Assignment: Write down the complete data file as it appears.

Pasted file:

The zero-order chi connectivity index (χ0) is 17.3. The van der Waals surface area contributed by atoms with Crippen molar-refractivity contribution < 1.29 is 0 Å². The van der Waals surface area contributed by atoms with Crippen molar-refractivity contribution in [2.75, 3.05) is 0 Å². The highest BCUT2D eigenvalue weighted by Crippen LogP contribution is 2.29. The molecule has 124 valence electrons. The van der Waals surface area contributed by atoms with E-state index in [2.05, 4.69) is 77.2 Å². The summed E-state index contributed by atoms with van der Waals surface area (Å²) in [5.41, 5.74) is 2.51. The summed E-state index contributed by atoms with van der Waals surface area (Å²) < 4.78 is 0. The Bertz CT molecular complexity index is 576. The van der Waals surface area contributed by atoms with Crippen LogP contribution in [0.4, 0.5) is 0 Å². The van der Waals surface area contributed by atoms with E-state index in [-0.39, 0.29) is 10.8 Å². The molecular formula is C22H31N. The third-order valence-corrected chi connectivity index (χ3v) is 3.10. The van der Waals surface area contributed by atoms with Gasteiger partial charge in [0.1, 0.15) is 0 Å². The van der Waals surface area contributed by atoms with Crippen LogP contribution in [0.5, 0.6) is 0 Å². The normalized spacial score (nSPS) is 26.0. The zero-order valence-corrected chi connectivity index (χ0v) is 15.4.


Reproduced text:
The zero-order chi connectivity index (χ0) is 17.3. The van der Waals surface area contributed by atoms with Crippen molar-refractivity contribution < 1.29 is 0 Å². The van der Waals surface area contributed by atoms with Crippen molar-refractivity contribution in [2.75, 3.05) is 0 Å². The highest BCUT2D eigenvalue weighted by Crippen LogP contribution is 2.29. The molecule has 124 valence electrons. The van der Waals surface area contributed by atoms with E-state index in [2.05, 4.69) is 77.2 Å². The summed E-state index contributed by atoms with van der Waals surface area (Å²) in [5.41, 5.74) is 2.51. The summed E-state index contributed by atoms with van der Waals surface area (Å²) < 4.78 is 0. The Bertz CT molecular complexity index is 576. The van der Waals surface area contributed by atoms with Crippen LogP contribution in [0.4, 0.5) is 0 Å². The van der Waals surface area contributed by atoms with E-state index in [-0.39, 0.29) is 10.8 Å². The molecular formula is C22H31N. The third-order valence-corrected chi connectivity index (χ3v) is 3.10. The van der Waals surface area contributed by atoms with Gasteiger partial charge in [0.1, 0.15) is 0 Å². The van der Waals surface area contributed by atoms with Crippen LogP contribution in [0.5, 0.6) is 0 Å². The normalized spacial score (nSPS) is 26.0. The zero-order valence-corrected chi connectivity index (χ0v) is 15.4.